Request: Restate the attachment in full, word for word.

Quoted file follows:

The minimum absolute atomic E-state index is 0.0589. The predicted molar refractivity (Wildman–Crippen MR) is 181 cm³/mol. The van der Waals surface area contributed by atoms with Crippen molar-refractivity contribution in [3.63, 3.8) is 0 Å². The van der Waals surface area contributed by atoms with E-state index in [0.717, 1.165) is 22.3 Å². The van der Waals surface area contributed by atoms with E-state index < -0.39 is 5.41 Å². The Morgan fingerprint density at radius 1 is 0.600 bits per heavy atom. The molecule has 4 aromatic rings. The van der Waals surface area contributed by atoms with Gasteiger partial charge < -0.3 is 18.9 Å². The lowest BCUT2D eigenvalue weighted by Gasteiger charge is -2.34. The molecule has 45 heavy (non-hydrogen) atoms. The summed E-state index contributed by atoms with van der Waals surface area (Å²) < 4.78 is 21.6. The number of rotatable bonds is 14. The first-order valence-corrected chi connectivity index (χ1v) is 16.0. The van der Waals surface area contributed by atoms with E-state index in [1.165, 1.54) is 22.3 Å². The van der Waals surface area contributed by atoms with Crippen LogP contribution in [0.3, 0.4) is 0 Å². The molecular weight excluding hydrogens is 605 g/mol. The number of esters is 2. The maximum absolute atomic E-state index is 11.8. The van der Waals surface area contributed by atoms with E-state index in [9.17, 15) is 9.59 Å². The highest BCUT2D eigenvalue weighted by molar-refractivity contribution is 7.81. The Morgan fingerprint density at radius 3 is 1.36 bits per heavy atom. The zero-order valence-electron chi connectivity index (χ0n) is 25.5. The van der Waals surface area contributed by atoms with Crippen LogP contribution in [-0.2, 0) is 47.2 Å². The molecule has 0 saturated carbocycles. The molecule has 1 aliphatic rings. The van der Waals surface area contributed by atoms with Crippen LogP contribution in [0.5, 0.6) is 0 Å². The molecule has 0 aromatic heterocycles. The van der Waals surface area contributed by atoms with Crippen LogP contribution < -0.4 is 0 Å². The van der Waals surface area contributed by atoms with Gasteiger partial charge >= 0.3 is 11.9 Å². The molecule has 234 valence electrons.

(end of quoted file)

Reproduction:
The minimum absolute atomic E-state index is 0.0589. The predicted molar refractivity (Wildman–Crippen MR) is 181 cm³/mol. The van der Waals surface area contributed by atoms with Crippen molar-refractivity contribution in [3.63, 3.8) is 0 Å². The van der Waals surface area contributed by atoms with E-state index in [0.717, 1.165) is 22.3 Å². The van der Waals surface area contributed by atoms with E-state index < -0.39 is 5.41 Å². The Morgan fingerprint density at radius 1 is 0.600 bits per heavy atom. The molecule has 4 aromatic rings. The van der Waals surface area contributed by atoms with Gasteiger partial charge < -0.3 is 18.9 Å². The lowest BCUT2D eigenvalue weighted by Gasteiger charge is -2.34. The molecule has 45 heavy (non-hydrogen) atoms. The summed E-state index contributed by atoms with van der Waals surface area (Å²) < 4.78 is 21.6. The number of rotatable bonds is 14. The first-order valence-corrected chi connectivity index (χ1v) is 16.0. The van der Waals surface area contributed by atoms with E-state index in [1.165, 1.54) is 22.3 Å². The van der Waals surface area contributed by atoms with Crippen LogP contribution in [0.3, 0.4) is 0 Å². The molecular weight excluding hydrogens is 605 g/mol. The number of esters is 2. The maximum absolute atomic E-state index is 11.8. The van der Waals surface area contributed by atoms with E-state index in [9.17, 15) is 9.59 Å². The highest BCUT2D eigenvalue weighted by molar-refractivity contribution is 7.81. The Morgan fingerprint density at radius 3 is 1.36 bits per heavy atom. The zero-order valence-electron chi connectivity index (χ0n) is 25.5. The van der Waals surface area contributed by atoms with Crippen LogP contribution in [-0.2, 0) is 47.2 Å². The molecule has 0 saturated carbocycles. The molecule has 1 aliphatic rings. The van der Waals surface area contributed by atoms with Crippen LogP contribution in [0.5, 0.6) is 0 Å². The molecule has 0 aromatic heterocycles. The van der Waals surface area contributed by atoms with Crippen LogP contribution < -0.4 is 0 Å². The van der Waals surface area contributed by atoms with Gasteiger partial charge >= 0.3 is 11.9 Å². The molecule has 234 valence electrons.